Supreme Court Orders Government To Fund $12 Billion Obamacare Bailout

The ruling says health insurers are owed money that Congress never appropriated.


A decade after Obamacare passed, the Supreme Court is still untangling the law's legislative messes.

Today, the high court ruled that the federal government owes health insurers roughly $12 billion for losses incurred under the law, thanks to a program known as risk corridors. 

When Obamacare's insurance exchanges first went online, they faced a problem: They were new. For insurers, anything novel represents a risk. And the way insurers typically offset that risk is through higher premiums.

Obamacare's architects wanted to stop insurers from setting premiums any higher than necessary. So they designed the risk corridor program as a mechanism to essentially socialize the risk—sharing it between insurers and the federal government. 

Under the program, insurers were given annual cost targets; if they spent substantially less, they would have to pay into a federally administered fund. If costs ran high, and they spent substantially more than the target amount, they would be paid out of the fund.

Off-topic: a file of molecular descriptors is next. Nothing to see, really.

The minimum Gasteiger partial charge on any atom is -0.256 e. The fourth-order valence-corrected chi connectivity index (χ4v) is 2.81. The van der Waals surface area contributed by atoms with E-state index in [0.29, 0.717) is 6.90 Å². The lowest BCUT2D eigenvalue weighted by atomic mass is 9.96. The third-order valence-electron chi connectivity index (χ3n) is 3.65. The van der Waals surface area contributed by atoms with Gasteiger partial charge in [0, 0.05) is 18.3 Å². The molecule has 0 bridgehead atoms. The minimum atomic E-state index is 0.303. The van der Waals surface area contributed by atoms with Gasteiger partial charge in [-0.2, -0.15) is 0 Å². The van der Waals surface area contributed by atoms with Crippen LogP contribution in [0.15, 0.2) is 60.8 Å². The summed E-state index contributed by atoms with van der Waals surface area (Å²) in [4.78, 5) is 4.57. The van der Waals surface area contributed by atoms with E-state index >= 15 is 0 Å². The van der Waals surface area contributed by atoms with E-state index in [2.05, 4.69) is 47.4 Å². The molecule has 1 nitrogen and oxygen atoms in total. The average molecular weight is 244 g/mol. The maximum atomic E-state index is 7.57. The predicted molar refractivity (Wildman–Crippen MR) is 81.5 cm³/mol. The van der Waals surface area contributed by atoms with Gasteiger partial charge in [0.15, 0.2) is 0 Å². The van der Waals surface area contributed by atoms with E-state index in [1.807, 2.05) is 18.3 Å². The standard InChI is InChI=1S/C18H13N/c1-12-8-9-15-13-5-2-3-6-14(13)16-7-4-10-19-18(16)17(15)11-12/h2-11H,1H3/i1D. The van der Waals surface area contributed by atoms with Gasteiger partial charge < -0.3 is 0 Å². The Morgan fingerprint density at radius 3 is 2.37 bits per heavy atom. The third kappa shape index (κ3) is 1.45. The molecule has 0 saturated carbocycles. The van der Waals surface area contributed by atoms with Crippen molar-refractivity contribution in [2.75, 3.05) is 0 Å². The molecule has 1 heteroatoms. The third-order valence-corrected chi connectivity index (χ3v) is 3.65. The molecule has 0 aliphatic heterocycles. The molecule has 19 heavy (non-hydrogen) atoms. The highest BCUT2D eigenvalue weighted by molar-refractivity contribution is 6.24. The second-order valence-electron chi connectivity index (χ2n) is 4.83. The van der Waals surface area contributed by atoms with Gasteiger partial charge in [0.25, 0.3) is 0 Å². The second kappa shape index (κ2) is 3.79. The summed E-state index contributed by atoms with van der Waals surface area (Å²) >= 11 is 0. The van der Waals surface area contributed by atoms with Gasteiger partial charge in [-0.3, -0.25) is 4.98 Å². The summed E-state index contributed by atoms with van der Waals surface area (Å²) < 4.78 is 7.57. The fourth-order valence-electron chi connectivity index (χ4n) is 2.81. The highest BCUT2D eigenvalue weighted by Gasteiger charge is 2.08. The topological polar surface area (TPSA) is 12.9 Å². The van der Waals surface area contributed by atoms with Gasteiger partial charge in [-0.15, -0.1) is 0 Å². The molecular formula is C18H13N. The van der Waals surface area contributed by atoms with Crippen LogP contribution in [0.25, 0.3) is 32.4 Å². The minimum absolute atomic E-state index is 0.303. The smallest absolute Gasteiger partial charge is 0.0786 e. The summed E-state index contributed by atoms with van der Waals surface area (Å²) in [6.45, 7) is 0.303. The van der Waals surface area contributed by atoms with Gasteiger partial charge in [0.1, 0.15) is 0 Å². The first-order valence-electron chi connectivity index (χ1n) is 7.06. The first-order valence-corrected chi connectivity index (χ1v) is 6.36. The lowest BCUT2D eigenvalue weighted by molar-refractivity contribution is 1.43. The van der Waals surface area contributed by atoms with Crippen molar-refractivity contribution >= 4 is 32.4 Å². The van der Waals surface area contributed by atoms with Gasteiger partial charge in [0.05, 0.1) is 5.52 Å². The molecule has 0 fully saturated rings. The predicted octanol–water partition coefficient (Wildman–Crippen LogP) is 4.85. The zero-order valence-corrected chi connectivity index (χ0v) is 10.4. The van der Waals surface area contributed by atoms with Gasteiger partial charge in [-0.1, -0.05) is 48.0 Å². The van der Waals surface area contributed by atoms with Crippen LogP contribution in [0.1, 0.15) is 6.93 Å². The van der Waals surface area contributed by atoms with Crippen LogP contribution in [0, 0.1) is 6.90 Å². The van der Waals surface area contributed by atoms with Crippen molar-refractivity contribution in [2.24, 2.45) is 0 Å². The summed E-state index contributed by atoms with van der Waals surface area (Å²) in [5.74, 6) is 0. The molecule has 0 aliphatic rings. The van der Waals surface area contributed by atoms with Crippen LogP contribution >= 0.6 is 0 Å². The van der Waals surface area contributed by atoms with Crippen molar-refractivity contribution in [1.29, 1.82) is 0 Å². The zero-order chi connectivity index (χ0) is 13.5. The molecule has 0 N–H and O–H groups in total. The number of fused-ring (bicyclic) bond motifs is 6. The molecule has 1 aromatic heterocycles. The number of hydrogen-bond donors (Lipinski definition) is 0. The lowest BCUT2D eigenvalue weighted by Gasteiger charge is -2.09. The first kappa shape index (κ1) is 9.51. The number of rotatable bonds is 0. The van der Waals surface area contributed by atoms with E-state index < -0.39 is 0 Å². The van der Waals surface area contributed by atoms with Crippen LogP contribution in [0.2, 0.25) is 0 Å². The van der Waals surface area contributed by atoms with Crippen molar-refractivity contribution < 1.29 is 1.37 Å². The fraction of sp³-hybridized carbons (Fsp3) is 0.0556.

In theory, the program would be revenue-neutral. That's how the Congressional Budget Office initially scored the program, and that's what the Centers for Medicare and Medicaid Services said repeatedly during the Obama administration. Taxpayer money would never come into play. 

But this raised a question: What would happen if enough of the participating insurers overshot their targets and were owed money from a fund that few or none had paid into? Complicating matters further was that no money had been appropriated to fund such payments. Indeed, from 2015 through 2017, Congress attached appropriations riders explicitly barring any federal money from being used to fund the program. Either health insurers paid in and it all balanced out, or they wouldn't get their money. 

As it happened, insurers overshot their targets and there wasn't enough money to cover roughly $12 billion in payments. These payments had been authorized by statute, but they had not been appropriated.  

The federal government declined to pay. Health insurers participating in the program took the government to court, resulting in Maine Community Health Options v. United States. And today, in an 8–1 vote, the Supreme Court declared that the government must pay the insurers. 

Looked at one way, this is a simple ruling that the government must pay what it owes. As Justice Sonia Sotomayor wrote in the majority opinion, "These holdings reflect a principle as old as the Nation itself: The Government should honor its obligations."

Fair enough. But what does it mean for the federal government to owe money that Congress, which under the Constitution holds the sole power of the purse, declined to appropriate?